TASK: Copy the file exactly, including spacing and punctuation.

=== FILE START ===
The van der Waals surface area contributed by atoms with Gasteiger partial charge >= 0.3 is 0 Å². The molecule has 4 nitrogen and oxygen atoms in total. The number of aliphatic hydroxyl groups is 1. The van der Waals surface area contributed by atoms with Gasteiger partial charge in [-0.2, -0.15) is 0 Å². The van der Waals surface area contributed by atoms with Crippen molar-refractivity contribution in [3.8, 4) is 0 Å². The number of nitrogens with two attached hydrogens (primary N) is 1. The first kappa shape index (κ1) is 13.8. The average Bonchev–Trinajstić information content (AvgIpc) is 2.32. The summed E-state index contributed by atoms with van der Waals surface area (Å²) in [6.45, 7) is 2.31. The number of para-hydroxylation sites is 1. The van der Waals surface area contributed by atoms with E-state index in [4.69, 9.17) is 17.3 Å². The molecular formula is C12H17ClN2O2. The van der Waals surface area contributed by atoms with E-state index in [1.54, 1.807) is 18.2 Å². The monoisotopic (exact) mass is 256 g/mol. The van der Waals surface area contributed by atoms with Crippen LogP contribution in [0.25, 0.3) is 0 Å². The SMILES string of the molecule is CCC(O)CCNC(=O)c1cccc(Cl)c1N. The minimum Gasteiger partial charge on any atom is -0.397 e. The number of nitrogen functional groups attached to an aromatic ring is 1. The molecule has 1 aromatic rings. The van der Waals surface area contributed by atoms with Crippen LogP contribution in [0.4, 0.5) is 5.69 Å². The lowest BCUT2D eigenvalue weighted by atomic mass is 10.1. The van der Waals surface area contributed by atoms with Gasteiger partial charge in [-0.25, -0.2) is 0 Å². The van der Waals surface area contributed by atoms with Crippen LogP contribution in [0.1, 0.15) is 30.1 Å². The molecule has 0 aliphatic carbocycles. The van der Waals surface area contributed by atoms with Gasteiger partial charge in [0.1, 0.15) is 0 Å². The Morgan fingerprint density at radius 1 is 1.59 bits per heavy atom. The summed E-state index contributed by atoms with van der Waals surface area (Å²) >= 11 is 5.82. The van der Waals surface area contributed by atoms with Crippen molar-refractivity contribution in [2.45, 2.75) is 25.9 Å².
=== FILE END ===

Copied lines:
The van der Waals surface area contributed by atoms with Gasteiger partial charge >= 0.3 is 0 Å². The molecule has 4 nitrogen and oxygen atoms in total. The number of aliphatic hydroxyl groups is 1. The van der Waals surface area contributed by atoms with Gasteiger partial charge in [-0.2, -0.15) is 0 Å². The van der Waals surface area contributed by atoms with Crippen molar-refractivity contribution in [3.8, 4) is 0 Å². The number of nitrogens with two attached hydrogens (primary N) is 1. The first kappa shape index (κ1) is 13.8. The average Bonchev–Trinajstić information content (AvgIpc) is 2.32. The summed E-state index contributed by atoms with van der Waals surface area (Å²) in [6.45, 7) is 2.31. The number of para-hydroxylation sites is 1. The van der Waals surface area contributed by atoms with E-state index in [4.69, 9.17) is 17.3 Å². The molecular formula is C12H17ClN2O2. The van der Waals surface area contributed by atoms with E-state index in [1.54, 1.807) is 18.2 Å². The monoisotopic (exact) mass is 256 g/mol. The van der Waals surface area contributed by atoms with Crippen LogP contribution in [0.25, 0.3) is 0 Å². The SMILES string of the molecule is CCC(O)CCNC(=O)c1cccc(Cl)c1N. The minimum Gasteiger partial charge on any atom is -0.397 e. The number of nitrogen functional groups attached to an aromatic ring is 1. The molecule has 1 aromatic rings. The van der Waals surface area contributed by atoms with Crippen LogP contribution in [0.4, 0.5) is 5.69 Å². The lowest BCUT2D eigenvalue weighted by atomic mass is 10.1. The van der Waals surface area contributed by atoms with Gasteiger partial charge in [-0.25, -0.2) is 0 Å². The van der Waals surface area contributed by atoms with Crippen LogP contribution in [0.1, 0.15) is 30.1 Å². The molecule has 0 aliphatic carbocycles. The van der Waals surface area contributed by atoms with Gasteiger partial charge in [0.1, 0.15) is 0 Å². The Morgan fingerprint density at radius 1 is 1.59 bits per heavy atom. The summed E-state index contributed by atoms with van der Waals surface area (Å²) >= 11 is 5.82. The van der Waals surface area contributed by atoms with Crippen molar-refractivity contribution in [2.45, 2.75) is 25.9 Å².